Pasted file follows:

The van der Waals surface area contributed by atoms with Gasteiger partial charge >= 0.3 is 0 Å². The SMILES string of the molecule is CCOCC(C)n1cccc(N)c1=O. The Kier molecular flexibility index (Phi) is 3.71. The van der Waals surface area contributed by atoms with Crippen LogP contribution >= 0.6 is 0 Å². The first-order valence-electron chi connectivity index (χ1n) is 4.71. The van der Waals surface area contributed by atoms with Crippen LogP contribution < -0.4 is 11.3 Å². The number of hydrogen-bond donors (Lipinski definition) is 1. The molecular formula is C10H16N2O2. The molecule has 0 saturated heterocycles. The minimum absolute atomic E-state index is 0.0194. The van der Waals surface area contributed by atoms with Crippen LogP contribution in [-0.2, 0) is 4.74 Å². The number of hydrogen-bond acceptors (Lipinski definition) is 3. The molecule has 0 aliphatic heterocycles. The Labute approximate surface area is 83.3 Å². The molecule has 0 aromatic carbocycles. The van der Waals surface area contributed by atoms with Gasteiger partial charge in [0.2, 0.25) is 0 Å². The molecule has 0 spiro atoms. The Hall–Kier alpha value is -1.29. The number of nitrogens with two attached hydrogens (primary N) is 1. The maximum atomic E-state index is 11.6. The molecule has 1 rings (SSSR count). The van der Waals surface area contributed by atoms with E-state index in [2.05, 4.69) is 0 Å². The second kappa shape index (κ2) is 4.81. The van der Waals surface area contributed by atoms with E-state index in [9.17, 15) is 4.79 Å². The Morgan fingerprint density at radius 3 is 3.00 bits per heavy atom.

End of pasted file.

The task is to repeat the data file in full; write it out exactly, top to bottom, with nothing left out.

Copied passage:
The van der Waals surface area contributed by atoms with Gasteiger partial charge >= 0.3 is 0 Å². The SMILES string of the molecule is CCOCC(C)n1cccc(N)c1=O. The Kier molecular flexibility index (Phi) is 3.71. The van der Waals surface area contributed by atoms with Crippen LogP contribution >= 0.6 is 0 Å². The first-order valence-electron chi connectivity index (χ1n) is 4.71. The van der Waals surface area contributed by atoms with Crippen LogP contribution < -0.4 is 11.3 Å². The number of hydrogen-bond donors (Lipinski definition) is 1. The molecular formula is C10H16N2O2. The molecule has 0 saturated heterocycles. The minimum absolute atomic E-state index is 0.0194. The van der Waals surface area contributed by atoms with Crippen LogP contribution in [-0.2, 0) is 4.74 Å². The number of hydrogen-bond acceptors (Lipinski definition) is 3. The molecule has 0 aliphatic heterocycles. The Labute approximate surface area is 83.3 Å². The molecule has 0 aromatic carbocycles. The van der Waals surface area contributed by atoms with Gasteiger partial charge in [0.2, 0.25) is 0 Å². The molecule has 0 spiro atoms. The Hall–Kier alpha value is -1.29. The number of nitrogens with two attached hydrogens (primary N) is 1. The maximum atomic E-state index is 11.6. The molecule has 1 rings (SSSR count). The van der Waals surface area contributed by atoms with E-state index in [2.05, 4.69) is 0 Å². The second kappa shape index (κ2) is 4.81. The van der Waals surface area contributed by atoms with E-state index in [9.17, 15) is 4.79 Å². The Morgan fingerprint density at radius 3 is 3.00 bits per heavy atom.